When the demands of life stack up, we need to prioritize in a way that honors God.
In our book Help for Women Under Stress, Nanci and I share about our friend Andrea who lamented to us that “Too many people have a piece of me. I can’t give them what I don’t have, and I just don’t have anything left.” Andrea was experiencing job saturation. She was totally devoted to motherhood, the church, social action, and every good cause imaginable. In her case it stemmed from unrealistic expectations. Andrea was the type of woman who could be told, “Rome wasn’t built in a day,” and would respond, “That’s because I wasn’t in charge of the project.”
We assured Andrea she didn’t have to try to be what she wasn’t—the fourth member of the trinity or vice-president in charge of the galaxy. She didn’t have to save the whole world because that was Jesus’ job, not hers. Her family would still love her even if she didn’t win a Nobel Prize this year.
Many people say to themselves, “I must do everything well.” For women, the implication of this belief is often that they must be the world’s best mother, a gourmet cook, the perfect hostess, have a spotless home, and be a ravishing beauty queen. Realistically this is just not possible. If you know someone who seems to be all these things, she’s probably going to counseling, saying, “I can’t take it anymore.”
We have a confession to make—we’re sick and tired of hearing so much about the importance of excellence in all things. While we’re all for excellence, and all of us should strive for it in some areas, it is impossible for any of us to be excellent in everything. Pretending we can be or should be just sets us up for the crash—and a whole lot of stress.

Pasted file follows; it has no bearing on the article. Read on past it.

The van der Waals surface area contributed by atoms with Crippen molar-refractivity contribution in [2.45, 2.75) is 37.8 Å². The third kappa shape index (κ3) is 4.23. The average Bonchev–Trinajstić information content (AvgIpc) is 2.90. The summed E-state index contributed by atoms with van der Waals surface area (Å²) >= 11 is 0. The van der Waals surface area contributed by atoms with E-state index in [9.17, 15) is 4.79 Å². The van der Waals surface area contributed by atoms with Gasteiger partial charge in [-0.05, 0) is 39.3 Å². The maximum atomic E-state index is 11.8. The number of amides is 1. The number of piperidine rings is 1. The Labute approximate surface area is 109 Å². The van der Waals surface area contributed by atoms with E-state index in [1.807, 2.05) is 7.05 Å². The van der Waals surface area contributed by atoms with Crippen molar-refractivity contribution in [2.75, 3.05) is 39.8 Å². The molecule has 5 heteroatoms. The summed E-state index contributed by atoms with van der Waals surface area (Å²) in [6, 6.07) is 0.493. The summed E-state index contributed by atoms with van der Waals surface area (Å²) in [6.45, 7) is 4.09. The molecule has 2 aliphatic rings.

I’m not a great biker, and never will be, but that doesn’t mean I have no business biking. I am a poor ice skater, but I still went ice skating with our family and had a blast (the fact that I was so bad was half the fun). Like you, Nanci and I can each do a few things with excellence, but it would lay an unbearable weight on us if we thought we had to be excellent in everything.
Christ has called us not to excellence in all things but to faithfulness in all things. “Now it is required that those who have been given a trust must prove faithful” (1 Corinthians 4:2). Every man I know would much rather be married to a faithful woman who’s a fair cook, a competent housekeeper, a good mom, and a decent wife than a woman whose devotion to excellence in all things leaves her strung-out, uptight, and intolerant of herself and her family.
So while you’re doing a few excellent things today, relax and do some strictly average ones, maybe even a few below average. In fact, why don’t you find something you do poorly, and do it with gusto. It will do your heart good!